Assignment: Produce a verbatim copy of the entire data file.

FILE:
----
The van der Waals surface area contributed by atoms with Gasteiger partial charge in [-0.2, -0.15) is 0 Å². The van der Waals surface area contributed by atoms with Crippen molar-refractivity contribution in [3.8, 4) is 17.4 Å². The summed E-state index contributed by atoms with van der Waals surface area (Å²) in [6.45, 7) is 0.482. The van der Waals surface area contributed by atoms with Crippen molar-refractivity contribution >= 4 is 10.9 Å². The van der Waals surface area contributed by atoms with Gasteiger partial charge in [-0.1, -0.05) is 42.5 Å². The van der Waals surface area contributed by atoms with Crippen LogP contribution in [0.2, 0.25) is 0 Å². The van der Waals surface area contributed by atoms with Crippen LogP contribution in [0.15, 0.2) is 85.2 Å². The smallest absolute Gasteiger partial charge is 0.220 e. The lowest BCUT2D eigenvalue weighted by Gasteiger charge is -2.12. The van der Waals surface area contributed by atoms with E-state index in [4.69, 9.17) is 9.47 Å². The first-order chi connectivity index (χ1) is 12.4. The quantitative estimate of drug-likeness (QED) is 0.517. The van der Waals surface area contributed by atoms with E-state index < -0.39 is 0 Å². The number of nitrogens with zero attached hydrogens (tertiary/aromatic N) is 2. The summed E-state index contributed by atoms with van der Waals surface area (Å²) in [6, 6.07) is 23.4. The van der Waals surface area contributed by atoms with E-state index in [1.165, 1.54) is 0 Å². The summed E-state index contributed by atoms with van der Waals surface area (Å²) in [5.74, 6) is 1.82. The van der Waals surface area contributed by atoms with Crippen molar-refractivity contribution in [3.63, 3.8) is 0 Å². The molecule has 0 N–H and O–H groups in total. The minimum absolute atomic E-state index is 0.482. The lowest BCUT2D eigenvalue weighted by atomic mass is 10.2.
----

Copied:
The van der Waals surface area contributed by atoms with Gasteiger partial charge in [-0.2, -0.15) is 0 Å². The van der Waals surface area contributed by atoms with Crippen molar-refractivity contribution in [3.8, 4) is 17.4 Å². The summed E-state index contributed by atoms with van der Waals surface area (Å²) in [6.45, 7) is 0.482. The van der Waals surface area contributed by atoms with Crippen molar-refractivity contribution >= 4 is 10.9 Å². The van der Waals surface area contributed by atoms with Gasteiger partial charge in [-0.1, -0.05) is 42.5 Å². The van der Waals surface area contributed by atoms with Crippen LogP contribution in [0.2, 0.25) is 0 Å². The van der Waals surface area contributed by atoms with Crippen LogP contribution in [0.15, 0.2) is 85.2 Å². The smallest absolute Gasteiger partial charge is 0.220 e. The lowest BCUT2D eigenvalue weighted by Gasteiger charge is -2.12. The van der Waals surface area contributed by atoms with E-state index in [4.69, 9.17) is 9.47 Å². The first-order chi connectivity index (χ1) is 12.4. The quantitative estimate of drug-likeness (QED) is 0.517. The van der Waals surface area contributed by atoms with E-state index < -0.39 is 0 Å². The number of nitrogens with zero attached hydrogens (tertiary/aromatic N) is 2. The summed E-state index contributed by atoms with van der Waals surface area (Å²) in [6, 6.07) is 23.4. The van der Waals surface area contributed by atoms with E-state index in [1.165, 1.54) is 0 Å². The summed E-state index contributed by atoms with van der Waals surface area (Å²) in [5.74, 6) is 1.82. The van der Waals surface area contributed by atoms with Crippen molar-refractivity contribution in [3.63, 3.8) is 0 Å². The molecule has 0 N–H and O–H groups in total. The minimum absolute atomic E-state index is 0.482. The lowest BCUT2D eigenvalue weighted by atomic mass is 10.2.